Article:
Understanding how loans work specifically related to real estate is very important whether you’re purchasing a home, investing directly in real estate, or trading mortgage backed securities (MBS). So this week, I’ll outline the basics of conventional financing and Fannie and Freddie. Next week we’ll look at nontraditional loans.
A conventional loan is a lender agreement that’s not guaranteed or insured by the VA (Veterans Administration), FHA (Federal Housing Administration), or RHA (Rural Housing Service). A conventional loan can, however, follow the guidelines to meet the funding criteria of Fannie Mae and Freddie Mac (more about them a little later). If a loan follows the guidelines set by Fannie and Freddie, it’s considered to be "conforming," whereas "non-conforming" loans don’t meet those qualifications but can still be conventional.
Conventional loans can have either fixed or adjustable rates. These loans also tend to carry the best interest rates and terms. There is another category of conventional loans known as Jumbo Loans. These loans fall outside of Fannie and Freddie maximum loan amounts and they usually carry higher interest rates.
A large majority of conventional loans that meet the guidelines are guaranteed or purchased by Fannie and Freddie.
Who are Fannie and Freddie? Good question.
Fannie Mae stands for Federal National Mortgage Association; it was created as a Government Sponsored Enterprise (also known as GSE). Fannie Mae was created back in 1938 to expand mortgage money by creating a secondary mortgage market. The secondary market that Fannie Mae created is the Mortgage Backed Securities (MBS) market. The market for Fannie Mae’s MBS’s has historically been extremely large and liquid containing pension funds, insurance companies and foreign governments among its largest investors. Fannie Mae was also created to concentrate its efforts into increasing the ability and affordability of homeownership for low, moderate and middle income Americans.
Freddie Mac stands for Federal Home Loan Mortgage Corporation. This was also created as a GSE chartered by Congress in 1970. Freddie Mac was created to keep money flowing to mortgage lenders in support of homeownership and rental housing for middle income Americans. It works similarly to Fannie Mae in that it guarantees and securitizes mortgages to form MBS’s.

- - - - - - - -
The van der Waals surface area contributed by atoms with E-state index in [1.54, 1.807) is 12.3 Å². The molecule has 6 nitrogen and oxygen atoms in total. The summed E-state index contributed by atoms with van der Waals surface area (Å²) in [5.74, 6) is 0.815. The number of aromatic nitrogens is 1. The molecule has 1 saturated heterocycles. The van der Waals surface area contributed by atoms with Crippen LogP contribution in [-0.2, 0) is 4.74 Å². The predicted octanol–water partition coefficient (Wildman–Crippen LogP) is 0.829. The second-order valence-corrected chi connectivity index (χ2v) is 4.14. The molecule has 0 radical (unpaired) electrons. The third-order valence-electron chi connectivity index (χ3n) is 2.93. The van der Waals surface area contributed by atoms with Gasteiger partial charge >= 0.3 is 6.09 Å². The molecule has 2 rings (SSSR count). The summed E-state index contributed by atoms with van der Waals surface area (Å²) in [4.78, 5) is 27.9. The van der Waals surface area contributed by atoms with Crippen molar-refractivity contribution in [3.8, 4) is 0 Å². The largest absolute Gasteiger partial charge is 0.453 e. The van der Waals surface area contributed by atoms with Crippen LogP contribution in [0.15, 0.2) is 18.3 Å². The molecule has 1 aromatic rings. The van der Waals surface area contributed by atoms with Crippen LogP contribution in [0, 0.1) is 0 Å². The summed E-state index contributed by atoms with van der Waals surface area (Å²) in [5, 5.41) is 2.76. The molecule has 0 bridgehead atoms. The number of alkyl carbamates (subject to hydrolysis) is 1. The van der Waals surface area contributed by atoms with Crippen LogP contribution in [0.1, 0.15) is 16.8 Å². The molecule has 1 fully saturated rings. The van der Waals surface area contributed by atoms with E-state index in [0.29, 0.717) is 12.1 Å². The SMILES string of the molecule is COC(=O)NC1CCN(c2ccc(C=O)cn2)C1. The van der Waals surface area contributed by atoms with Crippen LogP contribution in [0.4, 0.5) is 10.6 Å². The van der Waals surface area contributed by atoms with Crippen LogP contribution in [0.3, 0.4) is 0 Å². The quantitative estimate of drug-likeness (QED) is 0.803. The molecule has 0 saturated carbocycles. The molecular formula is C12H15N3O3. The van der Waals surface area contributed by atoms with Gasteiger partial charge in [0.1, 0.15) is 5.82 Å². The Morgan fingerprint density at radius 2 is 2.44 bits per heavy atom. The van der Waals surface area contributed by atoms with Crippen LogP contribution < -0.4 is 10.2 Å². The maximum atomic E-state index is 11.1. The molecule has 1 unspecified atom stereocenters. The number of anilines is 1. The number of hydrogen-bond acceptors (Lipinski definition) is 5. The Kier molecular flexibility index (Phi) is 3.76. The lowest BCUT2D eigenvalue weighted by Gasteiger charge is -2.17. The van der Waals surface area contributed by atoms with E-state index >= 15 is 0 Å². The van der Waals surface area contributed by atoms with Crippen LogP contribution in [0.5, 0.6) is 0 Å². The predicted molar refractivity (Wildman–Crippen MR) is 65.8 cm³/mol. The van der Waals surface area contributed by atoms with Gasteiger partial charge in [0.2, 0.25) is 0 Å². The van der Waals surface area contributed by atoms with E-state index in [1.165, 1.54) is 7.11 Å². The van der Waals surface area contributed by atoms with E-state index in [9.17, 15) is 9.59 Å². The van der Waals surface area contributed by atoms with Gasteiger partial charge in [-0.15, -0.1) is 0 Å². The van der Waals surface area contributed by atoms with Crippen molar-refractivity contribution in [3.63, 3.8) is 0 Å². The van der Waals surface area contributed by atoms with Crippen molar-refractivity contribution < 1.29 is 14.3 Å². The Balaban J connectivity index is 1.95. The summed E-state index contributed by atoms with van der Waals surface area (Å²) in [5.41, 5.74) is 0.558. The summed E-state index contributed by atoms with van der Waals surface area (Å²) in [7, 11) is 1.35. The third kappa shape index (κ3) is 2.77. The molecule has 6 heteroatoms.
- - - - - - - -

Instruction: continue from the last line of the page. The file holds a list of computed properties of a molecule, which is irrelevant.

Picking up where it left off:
Freddie Mac has been criticized because of its ties to the U.S. Government which allows it to borrow money at interest rates lower than those available by other financial institutions. It is believed that these portfolios have created a large risk to the system and the U.S. economy. This risk was clearly defined on September 7, 2008 when the U.S. Government took over both Fannie Mae and Freddie Mac, placing them in a conservatorship to help avert a financial system meltdown from the housing crisis.
In testimony before the House Financial Services Committee on June 3, 2009, Federal Housing Financial Agency Director James B. Lockhart III presented his report. In short, Mr. Lockhart said that the 200 billion dollars in capital given to each enterprise is expected to be sufficient at this time. The combined share of mortgages originated by Fannie and Freddie in the first quarter of 2009 was 73% of all mortgages. Both Fannie and Freddie are heavily involved in planning and implementing the Making Home Affordable and the Home Affordable Refinance Programs successful.
So what kind of loans programs are available through Fannie and Freddie?
Flexible Mortgages – enables the homeowner with good credit to obtain a high loan to value and minimum down payment. Where the borrower gets the money for the down payment is flexible such as from gifts or loans from family.
My Community Mortgage – this is for families with moderate to low income who have limited funds for closing and down payment. It also offers community servants such as police officers, firefighters, teachers, military members, and healthcare workers loans with a LTV (loan to value) of up to 97%.
Home Style Renovation – this loan helps people who buy a home that is in need of repairs, or are refinancing an existing home that needs repairs, and incorporate the repair loans into an existing mortgage. The loan is based on an "as completed quote" value rather than the unimproved present value.
Reverse Mortgages – are for people 62 years old and older. This is a home loan based on the equity of their home. The owner may borrow against the home equity and not have to pay the loan back as long as they remain in the home. The loan is helpful for seniors who are having difficulty keeping up with the cost of living expenses.
These are a variety of loan options to become familiar with. As an investor, it’s important to know what options are available for the end user when you go to sell the property. In the next issue, we’ll discuss Nontraditional loans.
– Diana Hill firstname.lastname@example.org